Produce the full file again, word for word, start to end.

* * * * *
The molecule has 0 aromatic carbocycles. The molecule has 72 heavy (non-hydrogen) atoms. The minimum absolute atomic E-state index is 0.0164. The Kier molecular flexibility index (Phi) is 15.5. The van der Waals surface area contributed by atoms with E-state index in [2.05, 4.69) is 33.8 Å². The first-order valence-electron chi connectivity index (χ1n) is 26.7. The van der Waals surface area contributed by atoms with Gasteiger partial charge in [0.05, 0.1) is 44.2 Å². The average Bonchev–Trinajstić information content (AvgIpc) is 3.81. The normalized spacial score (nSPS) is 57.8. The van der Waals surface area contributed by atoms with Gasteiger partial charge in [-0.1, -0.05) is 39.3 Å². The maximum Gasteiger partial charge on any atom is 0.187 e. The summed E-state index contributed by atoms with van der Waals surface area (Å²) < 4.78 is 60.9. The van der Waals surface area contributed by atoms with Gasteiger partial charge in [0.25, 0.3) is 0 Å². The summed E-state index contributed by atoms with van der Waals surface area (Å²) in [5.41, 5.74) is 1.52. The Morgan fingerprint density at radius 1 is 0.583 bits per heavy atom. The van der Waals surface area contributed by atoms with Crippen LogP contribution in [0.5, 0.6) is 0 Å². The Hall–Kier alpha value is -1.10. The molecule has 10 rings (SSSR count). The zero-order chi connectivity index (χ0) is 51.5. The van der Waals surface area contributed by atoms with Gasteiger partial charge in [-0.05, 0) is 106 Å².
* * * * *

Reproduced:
The molecule has 0 aromatic carbocycles. The molecule has 72 heavy (non-hydrogen) atoms. The minimum absolute atomic E-state index is 0.0164. The Kier molecular flexibility index (Phi) is 15.5. The van der Waals surface area contributed by atoms with E-state index in [2.05, 4.69) is 33.8 Å². The first-order valence-electron chi connectivity index (χ1n) is 26.7. The van der Waals surface area contributed by atoms with Gasteiger partial charge in [0.05, 0.1) is 44.2 Å². The average Bonchev–Trinajstić information content (AvgIpc) is 3.81. The normalized spacial score (nSPS) is 57.8. The van der Waals surface area contributed by atoms with Gasteiger partial charge in [-0.1, -0.05) is 39.3 Å². The maximum Gasteiger partial charge on any atom is 0.187 e. The summed E-state index contributed by atoms with van der Waals surface area (Å²) < 4.78 is 60.9. The van der Waals surface area contributed by atoms with Gasteiger partial charge in [0.25, 0.3) is 0 Å². The summed E-state index contributed by atoms with van der Waals surface area (Å²) in [5.41, 5.74) is 1.52. The Morgan fingerprint density at radius 1 is 0.583 bits per heavy atom. The van der Waals surface area contributed by atoms with Crippen LogP contribution in [0.5, 0.6) is 0 Å². The Hall–Kier alpha value is -1.10. The molecule has 10 rings (SSSR count). The zero-order chi connectivity index (χ0) is 51.5. The van der Waals surface area contributed by atoms with Gasteiger partial charge in [-0.05, 0) is 106 Å².